Reports show that nearly 50% of Americans under 18 are minorities. The trend projects a reversal in the population where by 2030, the majority of people under 18 will be of color, and by 2042 nonwhites will be the majority of the U.S. population.
African-Americans comprise only 13% of the U.S. population and 14% of the monthly drug users, but are 37% of the people arrested for drug-related offenses in America.
Studies show that police are more likely to pull over and frisk blacks or Latinos than whites. In New York City, 80% of the stops made were blacks and Latinos, and 85% of those people were frisked, compared to a mere 8% of white people stopped. Host a poetry slam to educate others on racism and reduce prejudice in your community.
After being arrested, African-Americans are 33% more likely than whites to be detained while facing a felony trial in New York.
The U.S. Bureau of Justice Statistics concluded that an African American male born in 2001 has a 32% chance of going to jail in his lifetime, while a Latino male has a 17% chance, and a white male only has a 6% chance.
In 2009 African-Americans are 21% more likely than whites to receive mandatory minimum sentences and 20% more likely to be sentenced to prison than white drug defendants.
In a 2009 report, 2/3 of the criminals receiving life sentences were non-whites. In New York, it is 83%.
African Americans make up 57% of the people in state prisons for drug offenses.
In 2010, the U.S. Sentencing Commission reported that African Americans receive 10% longer sentences than whites through the federal system for the same crimes.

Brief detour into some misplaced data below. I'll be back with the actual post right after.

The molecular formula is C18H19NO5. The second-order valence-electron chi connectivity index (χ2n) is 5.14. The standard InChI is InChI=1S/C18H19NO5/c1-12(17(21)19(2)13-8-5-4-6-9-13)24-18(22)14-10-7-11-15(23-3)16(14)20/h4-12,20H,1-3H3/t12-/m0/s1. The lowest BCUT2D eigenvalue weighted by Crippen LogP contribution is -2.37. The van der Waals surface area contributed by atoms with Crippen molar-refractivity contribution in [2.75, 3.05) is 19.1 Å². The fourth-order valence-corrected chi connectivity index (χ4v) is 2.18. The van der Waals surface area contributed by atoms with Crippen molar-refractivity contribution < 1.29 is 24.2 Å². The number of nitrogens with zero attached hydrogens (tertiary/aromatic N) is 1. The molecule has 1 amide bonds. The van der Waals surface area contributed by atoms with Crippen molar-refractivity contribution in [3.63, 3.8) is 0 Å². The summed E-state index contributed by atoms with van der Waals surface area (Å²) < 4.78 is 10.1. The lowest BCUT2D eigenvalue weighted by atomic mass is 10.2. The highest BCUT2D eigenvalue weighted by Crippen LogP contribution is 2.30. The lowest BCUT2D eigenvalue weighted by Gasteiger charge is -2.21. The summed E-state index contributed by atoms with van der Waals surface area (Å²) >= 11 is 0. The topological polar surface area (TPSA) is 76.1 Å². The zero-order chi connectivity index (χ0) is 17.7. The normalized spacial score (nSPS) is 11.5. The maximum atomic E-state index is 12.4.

In 2012, 51% of Americans expressed anti-black sentiments in a poll; a 3% increase from 2008.
A survey in 2011 revealed that 52% of non-Hispanic whites expressed anti-Hispanic attitudes.
We need to fight racism everywhere, every day.
The International Day for the Elimination of Racial Discrimination is observed annually on 21 March. On that day, in 1960, police opened fire and killed 69 people at a peaceful demonstration in Sharpeville, South Africa, against the apartheid "pass laws". Proclaiming the Day in 1966, the General Assembly called on the international community to redouble its efforts to eliminate all forms of racial discrimination (resolution 2142 (XXI)).
In 1979, the General Assembly adopted a Programme of activities to be undertaken during the second half of the Decade for Action to Combat Racism and Racial Discrimination (A/RES/34/24). On that occasion, the General Assembly decided that a week of solidarity with the peoples struggling against racism and racial discrimination, beginning on 21 March, would be organized annually in all States.
Since then, the apartheid system in South Africa has been dismantled. Racist laws and practices have been abolished in many countries, and we have built an international framework for fighting racism, guided by the International Convention on the Elimination of Racial Discrimination. The Convention is now nearing universal ratification, yet still, in all regions, too many individuals, communities and societies suffer from the injustice and stigma that racism brings.
Source: dosomething.org | un.org